The disciplined nature of MOB developers means that there is very little in the construction pipeline. The amount of space currently under construction nationwide totals less than 1% of the existing MOB stock. Atlanta and Chicago are tied for the greatest amount of medical office space under construction among the top ten metro areas, with both at 1.7 million square feet under construction. New York follows with 1.6 MSF. Some markets, like Philadelphia, have less than 500,000 SF of development in the pipeline.

MOB space under construction as a share of inventory is highest in Atlanta at 6.1%, followed by Miami at 5.9% and Washington, DC at 5.2%.

This lack of new construction is helping to keep vacancies of existing facilities low and is driving MOB rents to all-time highs.

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Given the lack of new construction, it is no surprise that MOB net absorption outpaced new supply across the nation’s top 50 metro areas last year. Nationally, there was 15.3 million square feet of net absorption in 2020 with just 13.7 million square feet of space delivered.

In fact, MOB absorption rates have outpaced completions of new supply every year since 2010, driving steady decreases in the national vacancy rate.

Absorption rates are especially high in the Sun Belt region where robust population growth is driving demand for medical office space. Houston, Tampa, Phoenix, and South Florida have among the highest net absorption rates. Not only do these markets have strong absorption levels, but they are also among the top markets for absorption as a percentage of net existing rentable area (NRA), with Tampa highest among all markets at nearly 6%.


Given growing demand for medical office space and a lack of new construction, many real estate developers are starting to convert traditional office space into medical office. Another prominent trend is the conversion of vacant retail stores into medical office properties. This last trend is especially significant.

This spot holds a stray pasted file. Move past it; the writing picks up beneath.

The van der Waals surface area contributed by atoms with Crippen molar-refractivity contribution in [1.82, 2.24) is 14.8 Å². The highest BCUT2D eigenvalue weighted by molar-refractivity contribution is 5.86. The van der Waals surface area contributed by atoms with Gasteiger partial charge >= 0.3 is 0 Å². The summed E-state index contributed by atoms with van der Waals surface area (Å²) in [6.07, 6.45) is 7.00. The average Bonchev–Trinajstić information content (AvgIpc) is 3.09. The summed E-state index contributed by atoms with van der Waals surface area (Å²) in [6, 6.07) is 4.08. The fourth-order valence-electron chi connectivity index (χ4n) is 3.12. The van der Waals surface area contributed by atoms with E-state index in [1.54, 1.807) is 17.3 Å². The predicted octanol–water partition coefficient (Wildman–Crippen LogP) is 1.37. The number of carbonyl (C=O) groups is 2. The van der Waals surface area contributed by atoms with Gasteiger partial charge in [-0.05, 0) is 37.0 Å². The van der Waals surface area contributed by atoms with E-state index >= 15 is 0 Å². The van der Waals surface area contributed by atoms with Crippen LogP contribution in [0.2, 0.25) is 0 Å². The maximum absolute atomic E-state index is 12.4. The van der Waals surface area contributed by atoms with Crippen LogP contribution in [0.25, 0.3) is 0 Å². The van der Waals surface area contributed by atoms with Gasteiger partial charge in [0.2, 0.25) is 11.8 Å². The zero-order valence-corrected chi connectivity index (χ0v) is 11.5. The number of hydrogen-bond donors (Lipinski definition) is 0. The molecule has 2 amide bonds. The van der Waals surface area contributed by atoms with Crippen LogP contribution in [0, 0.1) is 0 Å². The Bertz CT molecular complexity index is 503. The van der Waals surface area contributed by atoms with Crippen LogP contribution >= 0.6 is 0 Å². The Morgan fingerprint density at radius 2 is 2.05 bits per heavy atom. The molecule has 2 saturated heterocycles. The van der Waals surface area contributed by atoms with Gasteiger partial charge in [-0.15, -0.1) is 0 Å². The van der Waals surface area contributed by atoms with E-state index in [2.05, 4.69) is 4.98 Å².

Increasingly, MOBs are opening on retail pad sites located at larger mixed-use projects. Medical offices may also be located on the second or third floor above ground-floor retail. By co-locating in a more traditional retail environment, healthcare providers gain greater visibility, better access, and branding opportunities that give them a competitive advantage over those located in more isolated suburban office parks. Medical office tenants appreciate the proximity to other retail anchors like grocery stores and pharmacies, local neighborhood services that already draw their target demographic. It also opens the door to physicians looking to support their operations through on-site retail, such as dermatologists that sell their own private label skincare products or endoscopists who sell weight-loss programs.

MOB facilities located in retail environments are also attractive to patients and staff. One of the biggest complaints patients usually have about healthcare visits is long wait times. Moving forward, it’s not unthinkable to have medical providers give patients “pagers” like they would get at a restaurant, which would allow patients to go run errands or do other shopping on-site while remaining close by.